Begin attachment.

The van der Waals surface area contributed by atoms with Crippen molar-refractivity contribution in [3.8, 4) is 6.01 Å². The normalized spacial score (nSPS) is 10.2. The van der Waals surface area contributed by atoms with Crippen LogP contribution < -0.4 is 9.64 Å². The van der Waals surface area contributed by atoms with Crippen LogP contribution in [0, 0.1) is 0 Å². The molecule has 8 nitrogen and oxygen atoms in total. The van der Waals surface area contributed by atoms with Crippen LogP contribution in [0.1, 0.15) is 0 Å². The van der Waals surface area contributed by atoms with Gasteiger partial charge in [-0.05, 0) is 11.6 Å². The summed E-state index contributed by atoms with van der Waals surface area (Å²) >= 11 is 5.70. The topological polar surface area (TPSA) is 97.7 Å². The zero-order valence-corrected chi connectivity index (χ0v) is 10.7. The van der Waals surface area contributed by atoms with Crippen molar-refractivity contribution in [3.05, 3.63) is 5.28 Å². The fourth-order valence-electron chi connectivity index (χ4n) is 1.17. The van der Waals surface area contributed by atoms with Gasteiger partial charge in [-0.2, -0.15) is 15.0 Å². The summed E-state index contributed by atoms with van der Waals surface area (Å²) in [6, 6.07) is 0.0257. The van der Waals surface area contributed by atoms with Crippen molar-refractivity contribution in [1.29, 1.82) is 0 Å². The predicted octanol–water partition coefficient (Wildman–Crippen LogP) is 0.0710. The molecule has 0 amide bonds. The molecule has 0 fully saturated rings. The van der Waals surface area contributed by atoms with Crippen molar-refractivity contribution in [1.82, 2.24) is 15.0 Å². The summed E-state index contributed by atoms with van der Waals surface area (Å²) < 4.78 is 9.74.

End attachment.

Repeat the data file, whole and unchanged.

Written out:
The van der Waals surface area contributed by atoms with Crippen molar-refractivity contribution in [3.8, 4) is 6.01 Å². The normalized spacial score (nSPS) is 10.2. The van der Waals surface area contributed by atoms with Crippen LogP contribution < -0.4 is 9.64 Å². The van der Waals surface area contributed by atoms with Crippen LogP contribution in [0, 0.1) is 0 Å². The molecule has 8 nitrogen and oxygen atoms in total. The van der Waals surface area contributed by atoms with Crippen LogP contribution in [0.1, 0.15) is 0 Å². The van der Waals surface area contributed by atoms with Gasteiger partial charge in [-0.05, 0) is 11.6 Å². The summed E-state index contributed by atoms with van der Waals surface area (Å²) >= 11 is 5.70. The topological polar surface area (TPSA) is 97.7 Å². The zero-order valence-corrected chi connectivity index (χ0v) is 10.7. The van der Waals surface area contributed by atoms with Crippen molar-refractivity contribution in [3.05, 3.63) is 5.28 Å². The fourth-order valence-electron chi connectivity index (χ4n) is 1.17. The van der Waals surface area contributed by atoms with Gasteiger partial charge in [-0.2, -0.15) is 15.0 Å². The summed E-state index contributed by atoms with van der Waals surface area (Å²) in [6, 6.07) is 0.0257. The van der Waals surface area contributed by atoms with Crippen molar-refractivity contribution in [1.29, 1.82) is 0 Å². The predicted octanol–water partition coefficient (Wildman–Crippen LogP) is 0.0710. The molecule has 0 amide bonds. The molecule has 0 fully saturated rings. The van der Waals surface area contributed by atoms with Crippen molar-refractivity contribution in [1.82, 2.24) is 15.0 Å². The summed E-state index contributed by atoms with van der Waals surface area (Å²) < 4.78 is 9.74.